Three hundred and forty-eight years, six months, and nineteen days ago to-day, the Parisians awoke to the sound of all the bells in the triple circuit of the city, the university, and the town ringing a full peal.The sixth of January, 1482, is not, however, a day of which history has preserved the memory. There was nothing notable in the event which thus set the bells and the bourgeois of Paris in a ferment from early morning. It was neither an assault by the Picards nor the Burgundians, nor a hunt led along in procession, nor a revolt of scholars in the town of Laas, nor an entry of "our much dread lord, monsieur the king," nor even a pretty hanging of male and female thieves by the courts of Paris. Neither was it the arrival, so frequent in the fifteenth century, of some plumed and bedizened embassy. It was barely two days since the last cavalcade of that nature, that of the Flemish ambassadors charged with concluding the marriage between the dauphin and Marguerite of Flanders, had made its entry into Paris, to the great annoyance of M. lé Cardinal de Bourbon, who, for the sake of pleasing the king, had been obliged to assume an amiable mien towards this whole rustic rabble of Flemish burgomasters, and to regale them at his Hôtel de Bourbon, with a very "pretty morality, allegorical satire, and farce," while a driving rain drenched the magnificent tapestries at his door.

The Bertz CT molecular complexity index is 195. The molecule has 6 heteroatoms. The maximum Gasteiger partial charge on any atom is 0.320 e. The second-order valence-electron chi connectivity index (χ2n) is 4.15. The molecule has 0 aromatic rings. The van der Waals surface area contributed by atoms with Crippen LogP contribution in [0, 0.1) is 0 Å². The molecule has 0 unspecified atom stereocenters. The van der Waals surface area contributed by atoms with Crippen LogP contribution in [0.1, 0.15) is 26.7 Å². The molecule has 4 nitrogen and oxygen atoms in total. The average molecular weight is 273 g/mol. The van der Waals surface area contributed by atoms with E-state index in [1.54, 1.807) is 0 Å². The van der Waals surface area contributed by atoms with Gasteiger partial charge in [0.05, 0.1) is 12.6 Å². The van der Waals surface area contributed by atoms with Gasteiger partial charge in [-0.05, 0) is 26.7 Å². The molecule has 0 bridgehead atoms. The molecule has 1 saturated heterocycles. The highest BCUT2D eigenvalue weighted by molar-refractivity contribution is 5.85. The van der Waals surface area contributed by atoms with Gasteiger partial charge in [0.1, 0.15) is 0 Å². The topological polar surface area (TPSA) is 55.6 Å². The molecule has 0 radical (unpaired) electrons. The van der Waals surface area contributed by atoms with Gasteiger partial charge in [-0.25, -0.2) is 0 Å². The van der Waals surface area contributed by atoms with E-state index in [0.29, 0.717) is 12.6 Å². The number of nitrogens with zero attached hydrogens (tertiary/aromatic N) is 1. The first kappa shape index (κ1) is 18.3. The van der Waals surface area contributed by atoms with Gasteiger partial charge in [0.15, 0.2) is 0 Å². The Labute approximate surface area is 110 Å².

Victor Hugo (1802-1885) was a French writer and prominent figure during Europe's Romantic movement. As a child, he traveled across the continent due to his father's position in the Napoleonic army. As a young man, he studied law although his passion was always literature. In 1819, Hugo created Conservateur Littéraire, a periodical that featured works from up-and-coming writers. A few years later he published a collection of poems Odes et Poésies Diverses followed by the novel Han d'Islande in 1825. Hugo has an extensive catalog, yet he's best known for the classics The Hunchback of Notre-Dame (1831) and Les Misérables (1862).